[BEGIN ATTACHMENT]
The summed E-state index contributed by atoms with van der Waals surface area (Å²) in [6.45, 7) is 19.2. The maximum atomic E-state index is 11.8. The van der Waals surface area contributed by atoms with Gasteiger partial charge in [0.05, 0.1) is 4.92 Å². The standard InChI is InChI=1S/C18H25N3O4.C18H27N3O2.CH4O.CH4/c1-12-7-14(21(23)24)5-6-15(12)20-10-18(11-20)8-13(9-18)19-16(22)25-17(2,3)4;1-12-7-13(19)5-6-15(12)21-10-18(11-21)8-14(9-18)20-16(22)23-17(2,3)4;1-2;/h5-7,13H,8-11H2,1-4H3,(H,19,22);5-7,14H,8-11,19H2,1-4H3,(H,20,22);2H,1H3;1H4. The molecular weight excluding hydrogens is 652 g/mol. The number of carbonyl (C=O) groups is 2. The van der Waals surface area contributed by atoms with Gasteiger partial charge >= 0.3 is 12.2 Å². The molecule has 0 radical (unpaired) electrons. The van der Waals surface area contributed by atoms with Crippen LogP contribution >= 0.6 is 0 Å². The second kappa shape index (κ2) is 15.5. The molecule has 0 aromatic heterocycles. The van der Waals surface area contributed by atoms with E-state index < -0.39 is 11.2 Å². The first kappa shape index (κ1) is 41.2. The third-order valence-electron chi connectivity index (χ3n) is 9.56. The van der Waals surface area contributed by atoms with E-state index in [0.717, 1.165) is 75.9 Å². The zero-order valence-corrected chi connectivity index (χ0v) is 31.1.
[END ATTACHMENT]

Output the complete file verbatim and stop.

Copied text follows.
The summed E-state index contributed by atoms with van der Waals surface area (Å²) in [6.45, 7) is 19.2. The maximum atomic E-state index is 11.8. The van der Waals surface area contributed by atoms with Gasteiger partial charge in [0.05, 0.1) is 4.92 Å². The standard InChI is InChI=1S/C18H25N3O4.C18H27N3O2.CH4O.CH4/c1-12-7-14(21(23)24)5-6-15(12)20-10-18(11-20)8-13(9-18)19-16(22)25-17(2,3)4;1-12-7-13(19)5-6-15(12)21-10-18(11-21)8-14(9-18)20-16(22)23-17(2,3)4;1-2;/h5-7,13H,8-11H2,1-4H3,(H,19,22);5-7,14H,8-11,19H2,1-4H3,(H,20,22);2H,1H3;1H4. The molecular weight excluding hydrogens is 652 g/mol. The number of carbonyl (C=O) groups is 2. The van der Waals surface area contributed by atoms with Gasteiger partial charge >= 0.3 is 12.2 Å². The molecule has 0 radical (unpaired) electrons. The van der Waals surface area contributed by atoms with Crippen LogP contribution >= 0.6 is 0 Å². The second kappa shape index (κ2) is 15.5. The molecule has 0 aromatic heterocycles. The van der Waals surface area contributed by atoms with E-state index < -0.39 is 11.2 Å². The first kappa shape index (κ1) is 41.2. The third-order valence-electron chi connectivity index (χ3n) is 9.56. The van der Waals surface area contributed by atoms with E-state index in [0.717, 1.165) is 75.9 Å². The zero-order valence-corrected chi connectivity index (χ0v) is 31.1.